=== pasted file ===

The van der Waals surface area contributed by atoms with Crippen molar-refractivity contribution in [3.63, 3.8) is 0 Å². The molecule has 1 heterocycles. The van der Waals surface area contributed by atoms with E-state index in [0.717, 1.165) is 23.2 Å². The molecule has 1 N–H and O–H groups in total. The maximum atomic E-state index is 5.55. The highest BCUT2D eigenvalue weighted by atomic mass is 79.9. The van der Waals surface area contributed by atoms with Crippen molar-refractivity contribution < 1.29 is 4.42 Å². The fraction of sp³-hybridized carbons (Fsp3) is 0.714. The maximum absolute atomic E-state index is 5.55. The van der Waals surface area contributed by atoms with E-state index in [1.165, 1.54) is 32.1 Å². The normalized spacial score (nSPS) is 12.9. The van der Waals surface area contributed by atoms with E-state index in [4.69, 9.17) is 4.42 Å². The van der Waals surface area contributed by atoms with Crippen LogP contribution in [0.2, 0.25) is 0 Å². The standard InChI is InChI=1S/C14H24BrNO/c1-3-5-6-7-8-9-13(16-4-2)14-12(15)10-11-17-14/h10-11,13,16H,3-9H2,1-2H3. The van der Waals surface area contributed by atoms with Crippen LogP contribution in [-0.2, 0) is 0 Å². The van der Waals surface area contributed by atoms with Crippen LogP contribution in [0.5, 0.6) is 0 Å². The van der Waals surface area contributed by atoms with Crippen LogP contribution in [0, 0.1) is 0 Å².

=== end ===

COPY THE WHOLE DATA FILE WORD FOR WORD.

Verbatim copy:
The van der Waals surface area contributed by atoms with Crippen molar-refractivity contribution in [3.63, 3.8) is 0 Å². The molecule has 1 heterocycles. The van der Waals surface area contributed by atoms with E-state index in [0.717, 1.165) is 23.2 Å². The molecule has 1 N–H and O–H groups in total. The maximum atomic E-state index is 5.55. The highest BCUT2D eigenvalue weighted by atomic mass is 79.9. The van der Waals surface area contributed by atoms with Crippen molar-refractivity contribution < 1.29 is 4.42 Å². The fraction of sp³-hybridized carbons (Fsp3) is 0.714. The maximum absolute atomic E-state index is 5.55. The van der Waals surface area contributed by atoms with E-state index in [1.165, 1.54) is 32.1 Å². The normalized spacial score (nSPS) is 12.9. The van der Waals surface area contributed by atoms with E-state index in [4.69, 9.17) is 4.42 Å². The van der Waals surface area contributed by atoms with Crippen LogP contribution in [0.2, 0.25) is 0 Å². The standard InChI is InChI=1S/C14H24BrNO/c1-3-5-6-7-8-9-13(16-4-2)14-12(15)10-11-17-14/h10-11,13,16H,3-9H2,1-2H3. The van der Waals surface area contributed by atoms with Crippen LogP contribution in [-0.2, 0) is 0 Å². The van der Waals surface area contributed by atoms with Crippen LogP contribution in [0.5, 0.6) is 0 Å². The van der Waals surface area contributed by atoms with Crippen LogP contribution in [0, 0.1) is 0 Å².